Incredible Facts About the Sahara Desert

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It’s the largest hot desert in the world. At 3.5 million square miles, it’s over half a million more in size than all of Australia. If you were to combine all the deserts in North America with Asia’s Gobi Desert, you could still fit three of those combined deserts inside the Sahara, and likely be guilty of quite a bit of climate change. It’s a big place, if you catch our (sand) drift. 

It’s also a fascinating tan portion of this little blue ball we call home. It’s changing all the time, and not too long ago it was unrecognizable. It’s also in many ways little to nothing like what you think it is. Those are just some of the surprises this list has in store. 

10. The Elusive Sand

When you first hear the name Sahara, you probably imagine rolling sand dunes. It’s an understandable impulse, considering that Sahara is Arabic for “sand.” Not to mention that there are dunes in the Isaouane-n-Tifernine Sand Sea in Algeria that have been recorded as towering 450 meters in height. Yet it’s still a mostly incorrect image. Sources vary a bit on this, but only between 15% to 25% of the Sahara is covered by sand. 

So what is most of it, actually? It’s quite the mix. Rocky plateaus, salt flats, fields of gravel, mountain ranges, a good number of lakes including Lake Chad though most of them are saltwater lakes. As we’ll see in later entries, even if it’s not the majority of the terrain, the amount of sand that erosion has produced in the Sahara is more than enough to have a major impact on other continents. 

9. The Green Period

If you had been around 20,000 years ago, the Sahara Desert might have been a place you’d want to be instead of a place you’d have nightmares about being stuck in. In 2018, the Massachusetts Institute of Technology released a study of the last 240,000 years of sedimentary deposits in the desert. They found that every 20,000 years or so, the Sahara alternates between a dry environment and a wet one. Indeed, fish fossils indicate that a number of ancient rivers (a.k.a. paleorivers) to rival the Nile have completely dried up. 

One of the more historically significant aspects of this is that relatively new studies such as a study published by the University of Hull in 2013 indicate that these past lush areas would have allowed for human migration. This goes against the old model that the Nile would have been the only route for early humans leaving the African continent. Entire migratory projections were thrown into question as a result, as we learned we might have been less capable of keeping tabs on our ancestors than we expected.   

8. The Human Origin?

Although as mentioned the alternation of the Sahara from desert to more fertile land is pretty cyclical, In 2017 a new postulation emerged. David K. Wright of the Department of Archaeology at Seoul National University published a report that the recent humid period for the Sahara was actually cut short an unnatural 4,500 to 10,000 years ago by human error. His theory is largely based around the corresponding time that humans began domesticating animals and adopting agrarian lifestyles, which through centuries of overuse altered the climate for the region. 

Wright’s postulation has much larger grounding than it might seem. The sort of environmental damage through over-farming that he theorizes is observable through the disastrous American Dust Bowl of the 1930s. In ancient times as well, it is general scientific consensus that nomadic herders in the Central Asian Steppe used clear cutting and brush-burning to such an extreme extent that they had a measurable impact on monsoon seasons roughly 6,000 years ago. Not to mention in 1800s New Zealand as British colonizers consolidated the land. If this assertion of ancient anthropogenic climate change is true, can you imagine trying to convince those ancient farmers and herders that they could be having that sort of impact on the land?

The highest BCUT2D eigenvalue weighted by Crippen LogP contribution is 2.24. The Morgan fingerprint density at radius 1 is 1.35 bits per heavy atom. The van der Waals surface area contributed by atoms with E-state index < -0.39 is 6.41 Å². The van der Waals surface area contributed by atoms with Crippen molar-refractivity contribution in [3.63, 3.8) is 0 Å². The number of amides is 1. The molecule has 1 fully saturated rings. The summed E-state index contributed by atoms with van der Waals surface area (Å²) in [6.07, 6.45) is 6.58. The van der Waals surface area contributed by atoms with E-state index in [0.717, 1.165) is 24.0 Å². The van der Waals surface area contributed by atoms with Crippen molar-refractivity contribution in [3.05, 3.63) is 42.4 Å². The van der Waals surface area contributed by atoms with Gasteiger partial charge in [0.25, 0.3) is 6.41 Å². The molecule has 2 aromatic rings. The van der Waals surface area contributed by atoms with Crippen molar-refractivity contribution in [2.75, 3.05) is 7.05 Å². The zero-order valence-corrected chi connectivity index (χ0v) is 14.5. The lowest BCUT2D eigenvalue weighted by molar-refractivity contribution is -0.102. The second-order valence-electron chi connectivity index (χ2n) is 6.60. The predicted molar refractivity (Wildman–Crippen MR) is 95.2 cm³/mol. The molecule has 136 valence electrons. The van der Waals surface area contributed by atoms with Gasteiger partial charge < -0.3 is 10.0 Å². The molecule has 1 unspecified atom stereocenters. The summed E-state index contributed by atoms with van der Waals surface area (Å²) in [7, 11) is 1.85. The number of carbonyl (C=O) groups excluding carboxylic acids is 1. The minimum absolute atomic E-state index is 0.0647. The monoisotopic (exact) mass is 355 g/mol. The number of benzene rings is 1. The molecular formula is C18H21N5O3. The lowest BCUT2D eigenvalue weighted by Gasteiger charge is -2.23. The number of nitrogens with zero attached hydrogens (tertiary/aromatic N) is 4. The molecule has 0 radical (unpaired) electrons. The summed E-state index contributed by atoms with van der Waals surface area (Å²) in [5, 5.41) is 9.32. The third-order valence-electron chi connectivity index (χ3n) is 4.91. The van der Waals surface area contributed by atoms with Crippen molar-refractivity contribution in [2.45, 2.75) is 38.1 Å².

7. The Growth

While there are many beautiful sights throughout the Sahara as it spans eleven nations, it’s not really something that too many people want to grow. In fact its growth will be interpreted by many as an ominous sign for the future. And yet the Sahara Desert is growing according to a 2018 study by the University of Maryland, supported by the National Science Foundation. This is not a recently started occurrence, for it’s grown approximately 10% in the past century. This is in addition to its usual annual cyclical growth and contraction, which causes its size to change between 11% and 18% a year depending on the season. 

Obviously it’s not as if there are clearly defined natural borders around the edge of the Sahara. It’s more that the area of North Africa which receives less seasonal rainfall has expanded. Nor has it been a straight increase. In the 1950s there was a notable cooling period. But since the 1980s a drought began which effectively never quite came to an end. The largest amount of expansion is into the savannas of Sudan. Most notably, scientists are positing that much of this expansion is due to a cyclical Atlantic Multidecadal Oscillation rather than being a direct consequence of climate change

6. When It Snows…

Even though trivia junkies might like to trip you up by saying technically Antarctica is the largest desert in the world since it receives so little annual rainfall it qualifies as one, the majority of people still don’t imagine snow when they picture the Sahara. And aside from a handful of times over the decades, they would be entirely correct. 

Take for example the region of Ain Sefra in Algeria. The first recorded snowfall to cover its sand dunes was in 1979. It didn’t snow again until 2016. Then, curiously, it snowed again in 2018. Then once again in January 2021. These were not insubstantial flurries either. In 2016, it was blizzards that dumped a solid meter in some areas. In 2018 it was more than a foot. Unfortunately for fans of winter wonderlands in deserts even the deeper snows don’t really last, as the more than foot of snow in 2018 was completely melted by afternoon on the same day it came down. It was a good visualization of the idea of a snowball’s chance in Hell.